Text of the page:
If you are planning on making a purchase with a loan, you will need a good credit score if you want the best terms. In order to get the best results as you attempt to improve your credit score, or avoid letting it become a problem, you need to pay attention to the two most important aspects of your credit score: Payment history and credit utilization.

Payment History

The most important factor related to your credit score is your payment history. Since your credit history is based on the way you handle credit, it only makes sense that the way you meet your credit obligations is the most important factor in determining your credit score.

Your payment history encompasses a few items. One of the items we think about most often when payment history comes up is on time payments. When you miss a payment, or pay late, your creditor can report it to the credit bureaus. In the case of your credit card, there might be a month-by-month record, showing which months you were late, and which you were on time.

In addition to credit obligations, you payment history might also include information about bankruptcy and foreclosure. In some cases, if you miss several payments, a non-credit service provider (like a utility) might report your delinquency to a credit agency. If your account goes to collections, that is mentioned as well.

Your credit history accounts for 35% of your credit score. If you have regular problems with paying on time, it will come out on your credit report, and, in turn, influence your credit score.

Credit Utilization

The next more important factor, accounting for about 30% of your credit score, is credit utilization. This is the amount of your available credit that you are using. Normally, credit utilization is expressed as a percentage. If you have a total credit availability (across all credit cards) of $4,000, and your balances add up to $3,000, then your credit utilization is 75%. You are using 75% of your available credit.

How much debt you have matters. If you have a lot of debt, you look like a risk, since it’s clear that you might be on the verge of becoming over-leveraged. In most cases, it’s a good idea to keep your credit utilization to 30% or less. It’s even better for your pocketbook if you pay off your balance each month.

Those who engage in savvy strategies to maximize their credit card rewards and earn cash with cash back credit cards can run into a problem with credit utilization, however. When you look to get the most out of your credit rewards, the plan is often to put all your expenses on the credit card. As long as you stay within your budget, this isn’t a problem. The money stays in your account, and you can pay off your entire balance at once. If you are using a rewards card, this helps you rack up the rewards faster, without paying interest. As a result, you get more for your credit.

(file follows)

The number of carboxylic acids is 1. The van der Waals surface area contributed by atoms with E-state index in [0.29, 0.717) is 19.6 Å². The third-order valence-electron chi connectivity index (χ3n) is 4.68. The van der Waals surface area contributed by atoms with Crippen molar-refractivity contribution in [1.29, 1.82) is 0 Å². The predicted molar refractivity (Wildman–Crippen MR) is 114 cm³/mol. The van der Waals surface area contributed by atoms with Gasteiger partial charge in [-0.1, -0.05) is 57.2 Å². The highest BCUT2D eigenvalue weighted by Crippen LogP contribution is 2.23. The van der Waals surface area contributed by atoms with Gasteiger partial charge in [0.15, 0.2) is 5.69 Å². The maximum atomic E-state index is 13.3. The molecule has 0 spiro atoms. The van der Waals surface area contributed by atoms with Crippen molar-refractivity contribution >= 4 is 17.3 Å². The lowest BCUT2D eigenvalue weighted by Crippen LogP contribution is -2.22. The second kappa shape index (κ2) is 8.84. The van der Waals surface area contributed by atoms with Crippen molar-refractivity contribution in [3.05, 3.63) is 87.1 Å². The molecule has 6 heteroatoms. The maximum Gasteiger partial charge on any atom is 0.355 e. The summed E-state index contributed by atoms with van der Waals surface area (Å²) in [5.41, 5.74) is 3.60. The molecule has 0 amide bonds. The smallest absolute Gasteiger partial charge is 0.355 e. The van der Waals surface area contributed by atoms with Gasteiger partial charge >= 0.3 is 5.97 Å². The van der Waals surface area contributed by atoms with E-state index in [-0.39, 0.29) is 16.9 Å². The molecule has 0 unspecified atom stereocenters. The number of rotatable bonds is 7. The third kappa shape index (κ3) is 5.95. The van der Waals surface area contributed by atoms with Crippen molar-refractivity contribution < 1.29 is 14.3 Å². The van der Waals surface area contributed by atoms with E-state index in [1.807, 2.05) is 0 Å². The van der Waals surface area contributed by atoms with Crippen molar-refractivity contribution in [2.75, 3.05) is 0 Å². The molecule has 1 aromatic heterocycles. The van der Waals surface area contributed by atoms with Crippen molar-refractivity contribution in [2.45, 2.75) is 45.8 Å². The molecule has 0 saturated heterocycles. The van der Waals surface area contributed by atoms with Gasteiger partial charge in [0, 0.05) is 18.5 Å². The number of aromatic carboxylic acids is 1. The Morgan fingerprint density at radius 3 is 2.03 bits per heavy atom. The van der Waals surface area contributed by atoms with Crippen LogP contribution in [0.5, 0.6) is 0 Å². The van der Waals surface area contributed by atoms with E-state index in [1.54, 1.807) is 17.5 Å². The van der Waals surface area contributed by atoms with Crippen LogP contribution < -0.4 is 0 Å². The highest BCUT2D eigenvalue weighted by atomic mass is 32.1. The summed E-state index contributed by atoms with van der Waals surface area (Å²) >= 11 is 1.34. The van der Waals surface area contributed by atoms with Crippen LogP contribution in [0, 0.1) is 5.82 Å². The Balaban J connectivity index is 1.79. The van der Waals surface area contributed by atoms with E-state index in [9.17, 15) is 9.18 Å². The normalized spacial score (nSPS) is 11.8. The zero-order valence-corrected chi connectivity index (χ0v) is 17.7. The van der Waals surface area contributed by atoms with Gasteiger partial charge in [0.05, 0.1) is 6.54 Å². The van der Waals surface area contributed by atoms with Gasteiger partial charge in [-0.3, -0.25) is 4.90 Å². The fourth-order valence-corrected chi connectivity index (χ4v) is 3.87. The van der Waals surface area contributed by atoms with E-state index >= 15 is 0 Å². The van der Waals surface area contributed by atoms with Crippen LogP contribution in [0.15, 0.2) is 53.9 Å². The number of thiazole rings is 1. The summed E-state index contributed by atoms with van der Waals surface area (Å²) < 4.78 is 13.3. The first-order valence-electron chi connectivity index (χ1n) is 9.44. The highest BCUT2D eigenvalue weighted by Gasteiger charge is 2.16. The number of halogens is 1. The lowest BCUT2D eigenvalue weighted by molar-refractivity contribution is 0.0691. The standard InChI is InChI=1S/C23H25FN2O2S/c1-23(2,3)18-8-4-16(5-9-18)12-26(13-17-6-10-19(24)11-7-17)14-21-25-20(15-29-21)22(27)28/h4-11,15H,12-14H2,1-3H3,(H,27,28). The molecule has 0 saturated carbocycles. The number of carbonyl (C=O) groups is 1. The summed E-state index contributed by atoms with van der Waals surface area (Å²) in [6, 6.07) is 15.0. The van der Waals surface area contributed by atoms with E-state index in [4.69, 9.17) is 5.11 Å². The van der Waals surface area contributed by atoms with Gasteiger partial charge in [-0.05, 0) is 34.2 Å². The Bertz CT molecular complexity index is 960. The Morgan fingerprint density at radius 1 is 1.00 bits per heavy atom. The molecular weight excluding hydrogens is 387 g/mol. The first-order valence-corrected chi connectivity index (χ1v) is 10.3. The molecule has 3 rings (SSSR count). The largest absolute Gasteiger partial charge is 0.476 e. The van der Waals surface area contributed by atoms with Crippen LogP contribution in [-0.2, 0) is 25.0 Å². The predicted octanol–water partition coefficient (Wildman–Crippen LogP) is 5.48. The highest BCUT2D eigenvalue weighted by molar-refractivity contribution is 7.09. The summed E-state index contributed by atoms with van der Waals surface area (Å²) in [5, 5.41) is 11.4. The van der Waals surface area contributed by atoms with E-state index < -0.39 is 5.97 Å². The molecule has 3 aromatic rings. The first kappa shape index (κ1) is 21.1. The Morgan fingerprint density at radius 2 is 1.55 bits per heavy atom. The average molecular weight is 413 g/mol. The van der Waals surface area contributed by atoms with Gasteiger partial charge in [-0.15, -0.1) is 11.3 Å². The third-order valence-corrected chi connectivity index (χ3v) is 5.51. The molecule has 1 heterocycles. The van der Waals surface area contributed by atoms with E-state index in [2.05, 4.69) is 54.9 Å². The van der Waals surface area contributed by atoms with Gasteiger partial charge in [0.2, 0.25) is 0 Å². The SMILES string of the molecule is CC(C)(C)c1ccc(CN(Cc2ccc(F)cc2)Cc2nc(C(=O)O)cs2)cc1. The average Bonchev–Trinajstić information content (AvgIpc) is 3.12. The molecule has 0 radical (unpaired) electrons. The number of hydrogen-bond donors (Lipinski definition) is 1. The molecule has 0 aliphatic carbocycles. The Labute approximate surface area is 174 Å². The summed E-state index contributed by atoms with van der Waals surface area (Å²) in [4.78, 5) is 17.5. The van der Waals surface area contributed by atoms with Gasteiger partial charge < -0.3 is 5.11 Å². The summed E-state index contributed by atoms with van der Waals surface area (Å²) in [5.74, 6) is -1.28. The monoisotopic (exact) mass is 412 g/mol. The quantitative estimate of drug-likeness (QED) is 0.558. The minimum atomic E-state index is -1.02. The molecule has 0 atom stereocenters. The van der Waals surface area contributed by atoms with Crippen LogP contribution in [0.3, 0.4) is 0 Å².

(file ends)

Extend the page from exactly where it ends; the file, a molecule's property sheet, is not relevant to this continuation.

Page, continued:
However, the issue is that when you put all your expenses on your card, it can start to look as though you have a high credit utilization, depending on what point during the money your credit card issuer reports on your balance. If you have a credit card with a $3,000 limit, and your monthly expenses on the card are $2,500, you’re looking at a credit utilization of 83.33%. If the credit issuer reports this information the week before you pay off the card on a regular basis, it looks as though you have a high credit utilization.

Plan Ahead to Boost Your Score

If you plan to make a major purchase (such as a home or a car) with a loan, you’ll want to make sure you build your credit score for the best terms. Among the best strategies for improving your credit score are making on time payments and paying down debt. Since these actions have the largest impact on your score, you can see better results when you focus on those items.

When you know that you will need a good credit score, plan ahead. You may have to forgo your credit rewards strategy for a couple of months, and make sure that your payments have been on time. Look ahead with your finances, and make a plan. While payment history and credit utilization aren’t the only factors involved, together they account for 65% of your credit score. Keep that in mind, and do what you can to improve your situation. It will help your credit score and your finances.



Miranda is freelance journalist. She specializes in topics related to money, especially personal finance, small business, and investing. You can read more of my writing at Planting Money Seeds.